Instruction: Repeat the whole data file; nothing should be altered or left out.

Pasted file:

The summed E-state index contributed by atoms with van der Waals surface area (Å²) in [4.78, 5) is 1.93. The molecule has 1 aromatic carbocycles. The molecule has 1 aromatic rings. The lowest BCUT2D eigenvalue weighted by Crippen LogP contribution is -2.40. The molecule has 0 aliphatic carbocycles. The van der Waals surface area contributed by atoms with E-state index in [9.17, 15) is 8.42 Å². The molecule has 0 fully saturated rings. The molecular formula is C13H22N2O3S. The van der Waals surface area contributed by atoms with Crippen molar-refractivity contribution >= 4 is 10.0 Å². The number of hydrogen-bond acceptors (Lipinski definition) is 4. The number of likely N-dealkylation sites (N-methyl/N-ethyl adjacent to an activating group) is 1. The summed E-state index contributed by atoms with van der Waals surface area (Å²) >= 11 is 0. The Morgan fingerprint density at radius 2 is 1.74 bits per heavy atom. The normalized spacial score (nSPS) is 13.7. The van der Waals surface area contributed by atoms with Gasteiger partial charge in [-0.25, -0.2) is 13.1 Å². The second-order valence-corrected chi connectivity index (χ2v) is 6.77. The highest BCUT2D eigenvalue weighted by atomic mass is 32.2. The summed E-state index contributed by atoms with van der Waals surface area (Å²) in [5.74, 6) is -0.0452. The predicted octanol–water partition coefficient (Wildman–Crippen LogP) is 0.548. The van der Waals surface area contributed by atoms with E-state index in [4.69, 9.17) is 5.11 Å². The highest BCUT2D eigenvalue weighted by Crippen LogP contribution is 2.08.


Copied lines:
The summed E-state index contributed by atoms with van der Waals surface area (Å²) in [4.78, 5) is 1.93. The molecule has 1 aromatic carbocycles. The molecule has 1 aromatic rings. The lowest BCUT2D eigenvalue weighted by Crippen LogP contribution is -2.40. The molecule has 0 aliphatic carbocycles. The van der Waals surface area contributed by atoms with E-state index in [9.17, 15) is 8.42 Å². The molecule has 0 fully saturated rings. The molecular formula is C13H22N2O3S. The van der Waals surface area contributed by atoms with Crippen molar-refractivity contribution >= 4 is 10.0 Å². The number of hydrogen-bond acceptors (Lipinski definition) is 4. The number of likely N-dealkylation sites (N-methyl/N-ethyl adjacent to an activating group) is 1. The summed E-state index contributed by atoms with van der Waals surface area (Å²) >= 11 is 0. The Morgan fingerprint density at radius 2 is 1.74 bits per heavy atom. The normalized spacial score (nSPS) is 13.7. The van der Waals surface area contributed by atoms with Gasteiger partial charge in [-0.25, -0.2) is 13.1 Å². The second-order valence-corrected chi connectivity index (χ2v) is 6.77. The highest BCUT2D eigenvalue weighted by atomic mass is 32.2. The summed E-state index contributed by atoms with van der Waals surface area (Å²) in [5.74, 6) is -0.0452. The predicted octanol–water partition coefficient (Wildman–Crippen LogP) is 0.548. The van der Waals surface area contributed by atoms with E-state index in [4.69, 9.17) is 5.11 Å². The highest BCUT2D eigenvalue weighted by Crippen LogP contribution is 2.08.